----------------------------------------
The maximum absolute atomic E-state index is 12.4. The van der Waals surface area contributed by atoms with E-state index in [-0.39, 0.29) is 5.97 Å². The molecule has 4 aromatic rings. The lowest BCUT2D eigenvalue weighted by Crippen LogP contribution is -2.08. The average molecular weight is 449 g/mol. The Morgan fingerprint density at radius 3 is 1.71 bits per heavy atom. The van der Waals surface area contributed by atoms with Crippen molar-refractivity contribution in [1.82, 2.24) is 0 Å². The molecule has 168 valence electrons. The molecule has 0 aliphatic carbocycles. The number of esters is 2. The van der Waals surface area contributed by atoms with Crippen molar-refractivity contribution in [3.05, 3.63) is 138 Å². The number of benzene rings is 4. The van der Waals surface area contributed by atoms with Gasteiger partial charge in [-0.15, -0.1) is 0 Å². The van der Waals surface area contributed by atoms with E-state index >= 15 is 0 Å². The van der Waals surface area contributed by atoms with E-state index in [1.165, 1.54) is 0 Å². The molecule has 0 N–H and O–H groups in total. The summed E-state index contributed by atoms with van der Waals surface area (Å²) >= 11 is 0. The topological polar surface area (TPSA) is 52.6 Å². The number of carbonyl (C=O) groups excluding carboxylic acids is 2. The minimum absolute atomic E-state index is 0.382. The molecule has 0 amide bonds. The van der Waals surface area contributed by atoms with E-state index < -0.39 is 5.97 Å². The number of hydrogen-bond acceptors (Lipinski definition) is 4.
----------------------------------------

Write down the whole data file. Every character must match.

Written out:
The maximum absolute atomic E-state index is 12.4. The van der Waals surface area contributed by atoms with E-state index in [-0.39, 0.29) is 5.97 Å². The molecule has 4 aromatic rings. The lowest BCUT2D eigenvalue weighted by Crippen LogP contribution is -2.08. The average molecular weight is 449 g/mol. The Morgan fingerprint density at radius 3 is 1.71 bits per heavy atom. The van der Waals surface area contributed by atoms with Crippen molar-refractivity contribution in [1.82, 2.24) is 0 Å². The molecule has 168 valence electrons. The molecule has 0 aliphatic carbocycles. The number of esters is 2. The van der Waals surface area contributed by atoms with Crippen molar-refractivity contribution in [3.05, 3.63) is 138 Å². The number of benzene rings is 4. The van der Waals surface area contributed by atoms with Gasteiger partial charge in [-0.15, -0.1) is 0 Å². The van der Waals surface area contributed by atoms with E-state index >= 15 is 0 Å². The van der Waals surface area contributed by atoms with E-state index in [1.165, 1.54) is 0 Å². The molecule has 0 N–H and O–H groups in total. The summed E-state index contributed by atoms with van der Waals surface area (Å²) >= 11 is 0. The topological polar surface area (TPSA) is 52.6 Å². The number of carbonyl (C=O) groups excluding carboxylic acids is 2. The minimum absolute atomic E-state index is 0.382. The molecule has 0 amide bonds. The van der Waals surface area contributed by atoms with E-state index < -0.39 is 5.97 Å². The number of hydrogen-bond acceptors (Lipinski definition) is 4.